Beef still a classic |

Beef still a classic

Ruth Nicolaus
for Tri-State Livestock News
Haley Ehrke, Orleans., shows her Champion Market heifer. The 18 year old is a youth member of the Nebraska Cattlemen. Photos by Ruth Nicolaus

The future of the beef industry took the lead (rope) Feb. 22.

The 24th annual Nebraska Cattlemen’s Classic wrapped up in Kearney with young beef producers and their quality cattle taking center stage.

Nearly 600 cattle from fifteen different breeds were shown by 300 youth from across Nebraska.

Schelkopf, who is fifteen years old, showed his cross-bred steer named Phil for supreme honors. He has shown livestock since he began 4-H as an eight year old, and he has tried his hand at cattle, sheep, pigs and goats, but cattle and sheep are his favorites. “I like cattle because they’re fluffy and fun and they have great personalities.” Showing goats was a short-lived career for him. “I just don’t like their attitude. (The goat) was a pain, or maybe it was just the goat I had.”

The Genevab., showman wasn’t thinking goats when he led his steer to Supreme Junior Market Animal last week.

Chandler was joined in the show ring by his older brother, Conrad, who won third place honors overall with his crossbred steer named Bill. The family, including youngest brother Cooper who is just beginning to show, travels across the nation and has shown everywhere from local jackpots and the county fair to the American Royal in Kansas City, Ak-Sar-Ben in Omaha, Louisville, Ky., Phoenix, and Denver.

He and Conrad spend their summers at the farm outside of Geneva with their livestock. The days begin with feeding, then one brother washes cattle while the other walks sheep. If time permits, they wash pigs, and then it’s noon and time to eat. After lunch, they work on “setting up, then do feed chores, and then they’re usually exhausted and call it a day.

Chandler, a freshman at Fillmore Central High School in Geneva, strives to get good grades. Studying comes naturally to him, “but I work hard at it because I like to keep a 4.0 because my brother (Conrad) has a 4.0.” The only B Chandler’s ever had was one point away from an A, in art class. “I was pretty mad.”

In addition to his studies and livestock, Chandler is involved in One-Act, Mock Trial, Speech, cross-country, basketball, and track. He’s also on his school’s Principal Honor Roll, as is Conrad.

Big brother Conrad, a senior, is involved in One-Act, Speech, cross-country, basketball and track. He and his brother work closely together on their livestock, and even though they’re the best of friends, it pained him a bit when Chandler won Supreme and Conrad finished in third at the Classic. “Yeah, that’s a hard one to swallow,” he smiled.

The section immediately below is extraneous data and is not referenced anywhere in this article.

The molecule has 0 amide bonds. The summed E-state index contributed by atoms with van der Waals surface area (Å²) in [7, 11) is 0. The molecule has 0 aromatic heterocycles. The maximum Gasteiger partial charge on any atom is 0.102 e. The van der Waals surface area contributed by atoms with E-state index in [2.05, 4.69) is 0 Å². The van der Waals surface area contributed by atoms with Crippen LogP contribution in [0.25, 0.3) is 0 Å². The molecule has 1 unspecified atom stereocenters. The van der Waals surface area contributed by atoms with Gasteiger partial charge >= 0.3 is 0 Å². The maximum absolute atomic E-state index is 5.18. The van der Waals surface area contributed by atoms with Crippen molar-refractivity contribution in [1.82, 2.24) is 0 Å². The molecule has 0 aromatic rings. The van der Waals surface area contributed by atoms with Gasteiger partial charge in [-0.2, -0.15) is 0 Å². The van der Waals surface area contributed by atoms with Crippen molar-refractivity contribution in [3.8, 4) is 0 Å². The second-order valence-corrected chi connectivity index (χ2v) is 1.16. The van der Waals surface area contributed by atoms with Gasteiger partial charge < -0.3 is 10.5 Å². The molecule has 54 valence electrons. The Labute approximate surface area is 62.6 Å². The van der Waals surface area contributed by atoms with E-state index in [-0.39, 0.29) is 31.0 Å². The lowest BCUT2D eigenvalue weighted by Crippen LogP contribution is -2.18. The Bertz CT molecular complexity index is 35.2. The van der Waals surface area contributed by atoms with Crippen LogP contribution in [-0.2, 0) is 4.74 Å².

The elder brother loves livestock and showing. “I like the competitiveness. I get hyped on that. I feel like it just fits me. I love it so much, I’d do anything for it. I like the attitudes (the animals) have, and you can become really close to them.”

The boys are the sons of Scott and Jana Schelkopf.

Earlier in the week at the Cattlemen’s Classic, the future was on the mind of Haley Ehrke of Orleansb.

The 18-year-old daughter of Leon and Janelle Ehrke, bought a steer as part of the Classic Steer Scholarship Program on Saturday night, and showed that steer on Sunday, Feb. 22, winning the class.

Now that she’s bought the animal, she is enrolled in the Classic’s scholarship program, which gives her the opportunity to go on cattle tours, learn more about the industry, keep a record book on her animal, and be part of the interview process this fall. Eight steers are sold and next year at the 2016 Classic, scholarship winners from steers and the sister heifer scholarship program purchased this year will be determined.

First place will win $2,500, second place wins $1500, and third and fourth will win $500 each.

This is Haley’s third year of participating, and she has a good track record so far, wining third place this year and second place last year. “I was fortunate enough to win both times,” she said.

She has become a very articulate spokeswoman for the Classic and the cattle industry as a whole. She’s attended on-the-road dinners and tours, and learned much. “We just learn a lot about how the beef industry works. It’s really good to see the other sides. There’s more than just the show side” to the beef industry. She has two uncles involved in feed yards, and the Scholarship Program has enhanced her education with other aspects of the business. “There’s an end to everything. Everything lives and dies. So you have to learn the importance of that, and where cattle go when they’re not able to be in the ring, which is the majority of cattle.”

Haley will put in lots of hours with her scholarship steer in the next year. “I’ll show him at numerous shows. It looks better in your scholarship interview if you participate in other events.” And she’s ready for the interview this fall. “You have to keep records about your calf, and in the interview, they’ll ask how knowledgeable you are about the industry, what you know about your calf, and how did he do. And if your calf didn’t turn out like you wanted to, why didn’t it, and how would you fix it? That’s a great question to ask younger kids. They really need to figure that out.”